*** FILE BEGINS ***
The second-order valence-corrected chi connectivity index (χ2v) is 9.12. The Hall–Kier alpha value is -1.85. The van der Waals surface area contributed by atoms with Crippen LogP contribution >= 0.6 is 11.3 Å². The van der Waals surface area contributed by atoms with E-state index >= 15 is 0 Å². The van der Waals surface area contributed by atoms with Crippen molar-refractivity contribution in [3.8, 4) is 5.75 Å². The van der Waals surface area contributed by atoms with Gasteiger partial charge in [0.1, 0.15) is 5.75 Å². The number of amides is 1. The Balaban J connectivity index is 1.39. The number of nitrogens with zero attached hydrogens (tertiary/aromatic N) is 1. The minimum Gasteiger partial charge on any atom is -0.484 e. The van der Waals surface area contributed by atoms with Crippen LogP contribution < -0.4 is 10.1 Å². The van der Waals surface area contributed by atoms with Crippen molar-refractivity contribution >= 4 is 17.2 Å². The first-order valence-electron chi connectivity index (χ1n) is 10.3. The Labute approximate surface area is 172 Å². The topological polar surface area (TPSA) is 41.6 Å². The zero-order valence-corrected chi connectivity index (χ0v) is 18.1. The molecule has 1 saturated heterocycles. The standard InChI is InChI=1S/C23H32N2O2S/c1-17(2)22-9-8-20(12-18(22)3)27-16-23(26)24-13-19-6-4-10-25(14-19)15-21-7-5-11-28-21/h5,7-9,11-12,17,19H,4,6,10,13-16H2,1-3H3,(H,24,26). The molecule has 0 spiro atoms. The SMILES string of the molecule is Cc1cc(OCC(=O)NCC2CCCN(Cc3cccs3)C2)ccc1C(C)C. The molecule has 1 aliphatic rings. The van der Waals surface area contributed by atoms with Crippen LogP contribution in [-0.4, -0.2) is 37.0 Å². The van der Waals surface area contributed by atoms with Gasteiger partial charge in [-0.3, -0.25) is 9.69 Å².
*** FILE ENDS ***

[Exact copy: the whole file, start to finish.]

The second-order valence-corrected chi connectivity index (χ2v) is 9.12. The Hall–Kier alpha value is -1.85. The van der Waals surface area contributed by atoms with Crippen LogP contribution >= 0.6 is 11.3 Å². The van der Waals surface area contributed by atoms with E-state index >= 15 is 0 Å². The van der Waals surface area contributed by atoms with Crippen molar-refractivity contribution in [3.8, 4) is 5.75 Å². The van der Waals surface area contributed by atoms with Gasteiger partial charge in [0.1, 0.15) is 5.75 Å². The number of amides is 1. The Balaban J connectivity index is 1.39. The number of nitrogens with zero attached hydrogens (tertiary/aromatic N) is 1. The minimum Gasteiger partial charge on any atom is -0.484 e. The van der Waals surface area contributed by atoms with Crippen LogP contribution < -0.4 is 10.1 Å². The van der Waals surface area contributed by atoms with Crippen molar-refractivity contribution >= 4 is 17.2 Å². The first-order valence-electron chi connectivity index (χ1n) is 10.3. The Labute approximate surface area is 172 Å². The topological polar surface area (TPSA) is 41.6 Å². The zero-order valence-corrected chi connectivity index (χ0v) is 18.1. The molecule has 1 saturated heterocycles. The standard InChI is InChI=1S/C23H32N2O2S/c1-17(2)22-9-8-20(12-18(22)3)27-16-23(26)24-13-19-6-4-10-25(14-19)15-21-7-5-11-28-21/h5,7-9,11-12,17,19H,4,6,10,13-16H2,1-3H3,(H,24,26). The molecule has 0 spiro atoms. The SMILES string of the molecule is Cc1cc(OCC(=O)NCC2CCCN(Cc3cccs3)C2)ccc1C(C)C. The molecule has 1 aliphatic rings. The van der Waals surface area contributed by atoms with Crippen LogP contribution in [-0.4, -0.2) is 37.0 Å². The van der Waals surface area contributed by atoms with Gasteiger partial charge in [-0.3, -0.25) is 9.69 Å².